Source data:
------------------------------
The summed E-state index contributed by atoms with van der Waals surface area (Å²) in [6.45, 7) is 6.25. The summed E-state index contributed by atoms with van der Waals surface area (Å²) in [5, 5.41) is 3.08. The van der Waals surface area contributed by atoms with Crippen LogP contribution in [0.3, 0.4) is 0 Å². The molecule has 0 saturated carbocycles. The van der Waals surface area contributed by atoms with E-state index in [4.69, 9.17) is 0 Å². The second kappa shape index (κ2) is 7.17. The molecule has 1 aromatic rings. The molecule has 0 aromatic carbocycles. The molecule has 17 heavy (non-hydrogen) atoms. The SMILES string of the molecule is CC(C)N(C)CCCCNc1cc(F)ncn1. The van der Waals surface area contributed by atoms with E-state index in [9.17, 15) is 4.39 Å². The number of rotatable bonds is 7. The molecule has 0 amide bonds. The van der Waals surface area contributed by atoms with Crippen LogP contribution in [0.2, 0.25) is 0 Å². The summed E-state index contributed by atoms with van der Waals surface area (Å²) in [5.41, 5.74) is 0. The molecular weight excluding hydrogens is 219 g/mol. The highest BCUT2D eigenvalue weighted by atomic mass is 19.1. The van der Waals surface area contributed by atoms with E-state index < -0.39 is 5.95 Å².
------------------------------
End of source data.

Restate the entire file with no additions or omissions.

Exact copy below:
The summed E-state index contributed by atoms with van der Waals surface area (Å²) in [6.45, 7) is 6.25. The summed E-state index contributed by atoms with van der Waals surface area (Å²) in [5, 5.41) is 3.08. The van der Waals surface area contributed by atoms with Crippen LogP contribution in [0.3, 0.4) is 0 Å². The molecule has 0 saturated carbocycles. The van der Waals surface area contributed by atoms with E-state index in [4.69, 9.17) is 0 Å². The second kappa shape index (κ2) is 7.17. The molecule has 1 aromatic rings. The molecule has 0 aromatic carbocycles. The molecule has 17 heavy (non-hydrogen) atoms. The SMILES string of the molecule is CC(C)N(C)CCCCNc1cc(F)ncn1. The van der Waals surface area contributed by atoms with E-state index in [9.17, 15) is 4.39 Å². The number of rotatable bonds is 7. The molecule has 0 amide bonds. The van der Waals surface area contributed by atoms with Crippen LogP contribution in [0.2, 0.25) is 0 Å². The summed E-state index contributed by atoms with van der Waals surface area (Å²) in [5.41, 5.74) is 0. The molecular weight excluding hydrogens is 219 g/mol. The highest BCUT2D eigenvalue weighted by atomic mass is 19.1. The van der Waals surface area contributed by atoms with E-state index < -0.39 is 5.95 Å².